Countries around the world are operating repatriation flights at the moment, though Canada’s flight to evacuate citizens from Morocco is probably the most interesting as an airline geek.
What are repatriation flights?
We’re increasingly seeing governments add new immigration restrictions. In some cases the restrictions are mild, while in other cases they’re extreme. For those outside their home country, this can be a challenging time, especially with many airlines drastically cutting their schedules.
As a result, we’ve seen some flights operated with the intention of bringing home people who are “stuck” abroad. I’m not really sure about the back-end economics of these. My assumption would be that the government is essentially paying to lease a plane, whether that plane comes from a commercial airline, or is coming from a wet leasing aircraft company.
Nolinor 737-200 used for transatlantic flights
The Boeing 737-200 is one of the original versions of the 737, and that’s exactly what Canada is using for at least one flight intended to evacuate Canadians from Morocco.
The 737-200 in question is being operated by Nolinor, which is a charter airline based in Montreal. The carrier operates a variety of aircraft types, the largest of which is the 737 (they have both a -200 and a -300).
Well, Nolinor’s 737-200, with the registration code C-GNLN, was used to operate one of the Morocco evacuation flights. The plane in question is nearly 37 years old, and funny enough used to fly for Royal Air Maroc (from 1983 until 2007), until it was transferred to Nolinor.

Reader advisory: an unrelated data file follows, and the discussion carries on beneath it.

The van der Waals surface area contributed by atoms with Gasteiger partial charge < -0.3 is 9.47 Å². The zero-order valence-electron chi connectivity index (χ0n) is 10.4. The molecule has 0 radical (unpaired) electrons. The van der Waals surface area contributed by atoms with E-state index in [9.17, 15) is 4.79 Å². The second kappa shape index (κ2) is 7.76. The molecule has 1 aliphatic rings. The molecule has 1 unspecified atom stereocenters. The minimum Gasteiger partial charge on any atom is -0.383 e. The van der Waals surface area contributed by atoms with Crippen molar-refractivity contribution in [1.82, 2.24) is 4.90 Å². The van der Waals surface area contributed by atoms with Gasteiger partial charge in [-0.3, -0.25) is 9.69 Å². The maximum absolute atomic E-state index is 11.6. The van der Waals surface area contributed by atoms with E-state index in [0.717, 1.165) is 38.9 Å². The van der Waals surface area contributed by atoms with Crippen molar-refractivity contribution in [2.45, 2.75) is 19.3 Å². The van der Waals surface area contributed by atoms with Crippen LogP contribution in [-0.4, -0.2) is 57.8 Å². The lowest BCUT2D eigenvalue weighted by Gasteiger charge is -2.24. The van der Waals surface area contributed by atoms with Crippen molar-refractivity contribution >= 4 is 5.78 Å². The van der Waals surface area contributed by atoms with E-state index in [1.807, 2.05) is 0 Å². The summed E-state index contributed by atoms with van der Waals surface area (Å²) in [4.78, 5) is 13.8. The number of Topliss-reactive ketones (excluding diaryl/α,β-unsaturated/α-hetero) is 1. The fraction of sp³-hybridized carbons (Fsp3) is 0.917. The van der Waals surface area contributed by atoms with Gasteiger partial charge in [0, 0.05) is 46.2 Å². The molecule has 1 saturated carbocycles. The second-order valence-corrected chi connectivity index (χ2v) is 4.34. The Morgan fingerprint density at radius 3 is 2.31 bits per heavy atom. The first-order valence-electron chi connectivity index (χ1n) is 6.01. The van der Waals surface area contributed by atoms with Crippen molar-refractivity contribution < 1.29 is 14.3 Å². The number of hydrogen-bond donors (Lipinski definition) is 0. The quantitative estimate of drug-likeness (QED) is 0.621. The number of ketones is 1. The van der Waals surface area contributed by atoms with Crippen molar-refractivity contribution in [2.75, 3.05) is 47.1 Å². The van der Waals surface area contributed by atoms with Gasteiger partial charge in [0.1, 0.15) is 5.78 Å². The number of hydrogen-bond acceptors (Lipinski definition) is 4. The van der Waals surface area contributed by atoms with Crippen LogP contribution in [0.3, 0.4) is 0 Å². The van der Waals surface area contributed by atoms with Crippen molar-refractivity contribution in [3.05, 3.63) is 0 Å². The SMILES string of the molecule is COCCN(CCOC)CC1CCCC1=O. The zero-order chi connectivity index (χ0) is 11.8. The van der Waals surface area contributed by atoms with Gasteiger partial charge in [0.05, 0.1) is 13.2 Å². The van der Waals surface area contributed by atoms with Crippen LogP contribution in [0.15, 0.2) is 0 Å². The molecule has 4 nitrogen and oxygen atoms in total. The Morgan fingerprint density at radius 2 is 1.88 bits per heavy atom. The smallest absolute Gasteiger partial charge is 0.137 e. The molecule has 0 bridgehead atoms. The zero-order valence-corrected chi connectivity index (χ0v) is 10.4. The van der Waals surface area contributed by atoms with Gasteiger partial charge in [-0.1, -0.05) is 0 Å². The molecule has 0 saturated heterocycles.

How did a 737-200 fly from Canada to Morocco?
Tracking the flight data for C-GNLN the past few days is absolutely fascinating.
How did the plane get from Montreal to Casablanca?
- On Thursday morning the plane flew from Montreal to Goose Bay
- On Thursday afternoon the plane flew from Goose Bay to Reykjavik
- On Thursday evening the plane flew from Reykjavik to Shannon
- On Friday morning the plane flew from Shannon to Casablanca
The direct air distance would have been ~3,500 miles, but instead the plane operated a total of four segments to get there, covering a distance of over 4,500 miles, with a total flight time (in the air) of just over 10 hours.
The plane took exactly the same routing on the way back — it must have been a long day for the crew, because they turned around from Casablanca the same morning they flew in from Shannon (they had spent the night in Shannon).
I would imagine the reason for all the stops came down to a few factors:
- The plane doesn’t have the range to fly nonstop
- The 737-200 has limited ETOPS capabilities, so needed to stay fairly close to suitable diversion points, meaning flying over Iceland, etc., was necessary
- While three stops may seem unnecessary, the range of the plane would have really been pushed if they cut out any of those stops
There are dozens of repatriation flights going on right now, though this one is pretty unique. The mighty 737-200 flew eight segments over a couple of days to get people out of Morocco. It’s not every day you see a 737-200 operating a transatlantic flight.
Bonus points to them for using a former Royal Air Maroc 737-200 — I’m sure the plane was happy to visit its former home. 😉
I’m sure we’ll never know, but I’d be curious about the economics of this. I would assume there weren’t that many people who needed to be on this particular flight, and therefore this was the most cost effective option. But still, you wouldn’t assume they’d use a 737-200 that requires four segments in each direction.
Now can we see an airline use a turboprop for a transatlantic repatriation flight? That would make for an even more interesting flight path…